The 2016 Paris Motor Show is in full swing once again. Every two years, the city of love is swarmed with automotive press clamouring to see the concept and production cars of tomorrow. This year was a crucial turning point for many manufacturers, who declared that electric power will be an integral part of their future.
Chief among these is Mercedes-Benz with the Generation EQ concept, previewing the design language and first body style of its EQ electric range set to arrive in showrooms in three years.
Volkswagen’s I.D. concept is billed by the company as the most revolutionary car since the Beetle, with a clever autonomous mode that stows the steering wheel away. A production version is inevitable with the promise of around $40k starting price and 600km range, to arrive by 2020.
Renault’s 400km Zoe makes electric car ownership a more liveable proposition for small car owners, while the Opel Ampera-e brings the Chevrolet Bolt to the LHD-only European mainland. England (and therefore, us) miss out. Peugeot is also promising five new plug-in and electric models before 2021.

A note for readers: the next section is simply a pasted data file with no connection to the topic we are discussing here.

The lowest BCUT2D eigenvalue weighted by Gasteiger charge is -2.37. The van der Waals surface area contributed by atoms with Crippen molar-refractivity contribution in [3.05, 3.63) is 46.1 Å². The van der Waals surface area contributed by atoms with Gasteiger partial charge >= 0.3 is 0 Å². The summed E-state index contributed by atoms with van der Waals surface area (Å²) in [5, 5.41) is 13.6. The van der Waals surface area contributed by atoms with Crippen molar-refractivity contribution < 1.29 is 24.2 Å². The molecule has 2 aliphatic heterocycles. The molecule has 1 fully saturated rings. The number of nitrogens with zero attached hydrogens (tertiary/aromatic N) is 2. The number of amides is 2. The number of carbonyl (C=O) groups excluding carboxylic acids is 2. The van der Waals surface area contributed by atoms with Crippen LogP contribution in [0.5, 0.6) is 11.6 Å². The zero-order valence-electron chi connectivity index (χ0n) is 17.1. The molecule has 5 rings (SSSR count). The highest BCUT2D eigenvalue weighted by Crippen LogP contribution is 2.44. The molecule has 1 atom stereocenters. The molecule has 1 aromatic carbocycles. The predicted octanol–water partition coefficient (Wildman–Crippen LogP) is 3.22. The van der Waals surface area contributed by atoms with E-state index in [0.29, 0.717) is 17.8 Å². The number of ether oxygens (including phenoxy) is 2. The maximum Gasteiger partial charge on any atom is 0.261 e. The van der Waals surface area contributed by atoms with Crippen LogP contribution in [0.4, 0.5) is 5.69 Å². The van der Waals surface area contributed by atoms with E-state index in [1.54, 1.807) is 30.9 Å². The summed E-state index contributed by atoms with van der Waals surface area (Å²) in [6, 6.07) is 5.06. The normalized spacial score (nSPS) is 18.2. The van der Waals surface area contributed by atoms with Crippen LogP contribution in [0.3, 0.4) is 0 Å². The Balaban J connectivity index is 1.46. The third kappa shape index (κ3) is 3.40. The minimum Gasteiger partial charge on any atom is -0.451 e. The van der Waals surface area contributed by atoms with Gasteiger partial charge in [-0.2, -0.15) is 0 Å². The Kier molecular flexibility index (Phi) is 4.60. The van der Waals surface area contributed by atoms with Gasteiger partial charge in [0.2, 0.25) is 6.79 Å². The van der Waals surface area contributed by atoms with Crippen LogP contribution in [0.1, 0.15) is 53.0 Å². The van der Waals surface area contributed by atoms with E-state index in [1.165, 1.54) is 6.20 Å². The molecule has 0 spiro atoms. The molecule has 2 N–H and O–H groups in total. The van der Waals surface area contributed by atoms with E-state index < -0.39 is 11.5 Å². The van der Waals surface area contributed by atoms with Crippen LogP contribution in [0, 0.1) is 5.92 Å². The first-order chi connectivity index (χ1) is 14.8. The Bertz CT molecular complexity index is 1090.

BMW previewed the X1-based X2 concept coupe-SUV, continuing a trend that is spreading into every corner of the market, while SsangYong’s LIV-2 concept shows a brand who wants to be taken seriously in the premium tennis court.
Lexus UX demonstrates the brand is looking at a car to slot below the NX, with an array of new seating and interior themes. The boss of the SUV at the show has to be the all-new 2017 Land Rover Discovery, which goes on sale in Australia next July.
On the sportier side of things, Hyundai’s RN30 showcases the sporting potential of a company looking to expand into new areas, while the Audi RS 3 sedan and new Honda Civic Type R give us some things to look forward to in the small car performance sector.
Overall, it’s fair to say that while the electrification era is steadily gaining momentum, harder-edged performance cars are not being forgotten at this year’s show. We’ve put together a mega gallery below for your browsing pleasure (in alphabetical order, sort of).